Saying, “I Love You.”

I pray that all of you have had an amazing holiday season with loved ones. I personally was ill on Christmas and New Years (and my birthday), but it was a welcome time of rest for my body and refreshing for my spirit as well. I spent a lot of time reading. But I also spent quite a bit of time thinking about this post. It has been on my heart to write a post about this for a while, and I finally feel like I understand what God wants me to say.

saying i love you

I Just Can’t Say It

When I was a teenager, I was looking for someone to love me. I didn’t understand God’s love for me, and I felt distanced from my family due to different circumstances. The lack of love I felt finally led me to have difficulty saying, “I love you,” back when people said it to me. There was too much at risk when I said it. I became dramatically aware of this problem when one of my close friend’s mothers told me she loved me before their family was getting ready to move away. I was shocked that she said it, even though I had so desperately wanted to hear it, that I just stood there and said nothing. I remember thinking, “What is wrong with me? I’m supposed to be a Christian, an ambassador of Jesus’ love, and I can’t even tell this woman that I actually do love, that I love her too.”

The Risk

If you are self conscious, you will understand me when I say that saying, “I love you,” was a risky phrase. Every time I said it was volunteering for rejection. Thoughts like, “What if they don’t say it back?” “Will they stop being my friend if I say this?” “Why should I make myself vulnerable?” raced through my head constantly. I reserved these three words for family and a few select friends. I was not willing to risk anymore of my already dwindling confidence. No matter how much I wanted to show people the unconditional love of Christ, I wouldn’t make myself be that open.

When Things Started To Change

Over the last few years, God helped me to deal with my insecurities (read this series all about it) and to replace my deceitful pride with godly confidence. Once I realized that God’s love and acceptance for me is all that I need, I was able to sacrifice my own feelings on His altar in a very open way. I started to realize that since I don’t look at other people or myself to give my life value, that I’m not risking anything I can’t afford to risk. Do my feelings still get hurt? Of course, but now I don’t see, “I love you,” as an opening for an eternal wound.

Unconditional and Selfless Love

The purpose of love is to show someone that you care for them in such a way that nothing they do can change how you care for them. Something I tell my kids often is, “I may not always like the choices that you make, but I will always love you no matter what.” This is the love that Jesus inspired by dying on the cross for our sins. He showed us His love by sacrificing His life. I believe that Jesus was also clear when He said, “A new commandment I give to you, that you love one another; as I have loved you, that you also love one another. By this all will know that you are My disciples, if you have love for one another.” John 13:34-35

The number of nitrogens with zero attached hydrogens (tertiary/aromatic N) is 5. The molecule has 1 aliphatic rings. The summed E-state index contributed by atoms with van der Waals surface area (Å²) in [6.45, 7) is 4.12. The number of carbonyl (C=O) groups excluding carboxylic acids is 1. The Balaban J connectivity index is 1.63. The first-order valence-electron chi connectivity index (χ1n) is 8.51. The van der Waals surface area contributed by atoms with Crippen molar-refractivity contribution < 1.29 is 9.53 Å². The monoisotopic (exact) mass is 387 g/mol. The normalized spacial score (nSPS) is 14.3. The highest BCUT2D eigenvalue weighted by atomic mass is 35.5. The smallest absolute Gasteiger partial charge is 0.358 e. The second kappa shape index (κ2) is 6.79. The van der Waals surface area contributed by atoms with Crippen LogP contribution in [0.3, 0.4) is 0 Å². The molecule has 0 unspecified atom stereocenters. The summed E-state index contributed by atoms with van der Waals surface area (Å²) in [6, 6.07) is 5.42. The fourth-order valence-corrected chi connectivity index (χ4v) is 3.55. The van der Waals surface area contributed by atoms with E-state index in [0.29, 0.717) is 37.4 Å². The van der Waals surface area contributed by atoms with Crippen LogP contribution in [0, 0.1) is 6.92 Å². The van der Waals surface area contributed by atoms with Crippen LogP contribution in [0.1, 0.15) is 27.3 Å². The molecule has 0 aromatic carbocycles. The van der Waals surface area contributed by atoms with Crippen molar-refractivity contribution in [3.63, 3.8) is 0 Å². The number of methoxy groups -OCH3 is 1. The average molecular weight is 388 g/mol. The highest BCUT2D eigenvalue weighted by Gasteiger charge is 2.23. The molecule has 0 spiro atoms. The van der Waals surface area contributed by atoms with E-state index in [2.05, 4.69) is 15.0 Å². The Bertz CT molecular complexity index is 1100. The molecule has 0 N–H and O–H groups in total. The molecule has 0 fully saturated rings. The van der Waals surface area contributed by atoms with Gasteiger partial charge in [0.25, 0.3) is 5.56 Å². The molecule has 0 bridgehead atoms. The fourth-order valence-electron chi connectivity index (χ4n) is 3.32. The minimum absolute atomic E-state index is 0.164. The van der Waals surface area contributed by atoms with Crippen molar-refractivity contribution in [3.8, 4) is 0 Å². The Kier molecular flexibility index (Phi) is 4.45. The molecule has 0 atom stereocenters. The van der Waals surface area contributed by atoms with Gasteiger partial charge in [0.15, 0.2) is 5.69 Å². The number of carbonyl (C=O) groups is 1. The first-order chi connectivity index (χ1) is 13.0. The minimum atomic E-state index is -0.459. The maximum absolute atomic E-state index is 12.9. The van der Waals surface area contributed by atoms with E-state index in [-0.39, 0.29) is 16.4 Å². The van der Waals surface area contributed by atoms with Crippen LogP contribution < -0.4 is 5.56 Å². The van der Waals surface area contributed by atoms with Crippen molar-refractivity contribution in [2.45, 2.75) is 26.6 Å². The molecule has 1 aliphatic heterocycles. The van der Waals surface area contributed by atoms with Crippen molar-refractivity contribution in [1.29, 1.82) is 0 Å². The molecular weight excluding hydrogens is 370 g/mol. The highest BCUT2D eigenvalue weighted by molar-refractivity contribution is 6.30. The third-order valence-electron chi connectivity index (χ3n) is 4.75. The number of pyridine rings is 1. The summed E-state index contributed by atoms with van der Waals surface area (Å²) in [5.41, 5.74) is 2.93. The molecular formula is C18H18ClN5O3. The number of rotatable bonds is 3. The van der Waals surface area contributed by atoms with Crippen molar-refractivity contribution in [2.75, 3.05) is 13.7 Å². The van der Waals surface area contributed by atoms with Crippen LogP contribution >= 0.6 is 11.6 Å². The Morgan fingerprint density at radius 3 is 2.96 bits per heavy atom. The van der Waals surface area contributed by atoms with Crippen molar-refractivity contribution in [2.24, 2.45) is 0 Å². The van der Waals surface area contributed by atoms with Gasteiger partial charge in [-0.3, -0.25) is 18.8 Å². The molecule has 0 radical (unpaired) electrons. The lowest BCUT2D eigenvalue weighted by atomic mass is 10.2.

We are commanded to love each other. The verse doesn’t say, “weigh out the pros and cons of loving someone and then decide if you should.” This verse specifically addresses the love between believers, but it also tells us that the testimony of loving others will identify us as followers of Jesus Christ.

What Is Love?

… baby don’t hurt me, don’t hurt me, no more. Just kidding. I couldn’t help myself. But in all seriousness, what does biblical love look like? It is a choice that we make, whether or not we are going to care for someone, no matter how they treat us. Everyone will point to 1 Corinthians 13 at this point, because it is true. Not because it is some cheesy poem about love. This chunk of scripture challenges us to do the most difficult thing any person can do, choose to love in extremely difficult circumstances. Read more

Withholding Sex & Biblical Attitudes Toward Love Making

Author’s note: Before you read or listen to this article, please keep in mind that this is written for people that are not currently experiencing spousal abuse, or going through counseling for sexual abuse. There are times when it is reasonable for people healing from abuse to go through an agreed time of breaks from sexual activity with their spouse. Please understand that this article is written for women that feel emotionally neglected by their husbands, and are seeking to solve this problem by withholding sex. That is not a biblical approach to this problem. However, anytime a woman feels she has been forced to have sex, even with her husband, that qualifies as abuse. For more information on what qualifies as sexual abuse within marriage please see this article by Leslie Vernick.


This is the first post in a series titled, “Becoming a Better Wife.” Before you get too deep into this post, if you are single, it is God’s will for your to abstain from sex. Why? Go read my personal testimony and you can learn from my mistakes.